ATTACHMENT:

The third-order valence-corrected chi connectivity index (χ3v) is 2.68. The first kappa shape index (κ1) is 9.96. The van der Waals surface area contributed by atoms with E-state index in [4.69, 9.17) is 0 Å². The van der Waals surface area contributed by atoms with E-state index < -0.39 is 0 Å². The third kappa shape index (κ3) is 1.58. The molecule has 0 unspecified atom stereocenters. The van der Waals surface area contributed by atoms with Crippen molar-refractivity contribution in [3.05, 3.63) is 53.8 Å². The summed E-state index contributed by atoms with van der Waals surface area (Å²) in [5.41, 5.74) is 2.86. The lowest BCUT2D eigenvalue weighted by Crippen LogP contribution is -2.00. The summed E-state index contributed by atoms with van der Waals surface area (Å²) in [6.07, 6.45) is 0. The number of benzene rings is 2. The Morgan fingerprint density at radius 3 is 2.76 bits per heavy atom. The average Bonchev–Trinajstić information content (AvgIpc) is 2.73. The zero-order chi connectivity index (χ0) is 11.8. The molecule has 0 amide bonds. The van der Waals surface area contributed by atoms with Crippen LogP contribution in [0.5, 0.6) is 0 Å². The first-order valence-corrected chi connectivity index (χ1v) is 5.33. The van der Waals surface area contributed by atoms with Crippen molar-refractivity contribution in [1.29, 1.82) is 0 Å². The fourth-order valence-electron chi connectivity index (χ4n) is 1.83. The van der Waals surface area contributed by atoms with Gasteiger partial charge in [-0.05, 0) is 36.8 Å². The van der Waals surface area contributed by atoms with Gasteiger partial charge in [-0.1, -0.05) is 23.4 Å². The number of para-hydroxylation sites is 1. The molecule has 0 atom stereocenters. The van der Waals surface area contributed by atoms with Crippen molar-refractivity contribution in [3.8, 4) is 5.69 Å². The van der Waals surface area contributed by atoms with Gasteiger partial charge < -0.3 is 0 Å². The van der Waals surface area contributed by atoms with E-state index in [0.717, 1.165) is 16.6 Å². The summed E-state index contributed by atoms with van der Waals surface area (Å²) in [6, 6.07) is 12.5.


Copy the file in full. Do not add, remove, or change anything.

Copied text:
The third-order valence-corrected chi connectivity index (χ3v) is 2.68. The first kappa shape index (κ1) is 9.96. The van der Waals surface area contributed by atoms with E-state index in [4.69, 9.17) is 0 Å². The van der Waals surface area contributed by atoms with E-state index < -0.39 is 0 Å². The third kappa shape index (κ3) is 1.58. The molecule has 0 unspecified atom stereocenters. The van der Waals surface area contributed by atoms with Crippen molar-refractivity contribution in [3.05, 3.63) is 53.8 Å². The summed E-state index contributed by atoms with van der Waals surface area (Å²) in [5.41, 5.74) is 2.86. The lowest BCUT2D eigenvalue weighted by Crippen LogP contribution is -2.00. The summed E-state index contributed by atoms with van der Waals surface area (Å²) in [6.07, 6.45) is 0. The number of benzene rings is 2. The Morgan fingerprint density at radius 3 is 2.76 bits per heavy atom. The average Bonchev–Trinajstić information content (AvgIpc) is 2.73. The zero-order chi connectivity index (χ0) is 11.8. The molecule has 0 amide bonds. The van der Waals surface area contributed by atoms with Crippen LogP contribution in [0.5, 0.6) is 0 Å². The first-order valence-corrected chi connectivity index (χ1v) is 5.33. The van der Waals surface area contributed by atoms with Crippen molar-refractivity contribution in [1.29, 1.82) is 0 Å². The fourth-order valence-electron chi connectivity index (χ4n) is 1.83. The van der Waals surface area contributed by atoms with Gasteiger partial charge in [-0.05, 0) is 36.8 Å². The van der Waals surface area contributed by atoms with Gasteiger partial charge in [-0.1, -0.05) is 23.4 Å². The number of para-hydroxylation sites is 1. The molecule has 0 atom stereocenters. The van der Waals surface area contributed by atoms with Crippen molar-refractivity contribution in [3.8, 4) is 5.69 Å². The van der Waals surface area contributed by atoms with Gasteiger partial charge < -0.3 is 0 Å². The van der Waals surface area contributed by atoms with E-state index in [0.717, 1.165) is 16.6 Å². The summed E-state index contributed by atoms with van der Waals surface area (Å²) in [6, 6.07) is 12.5.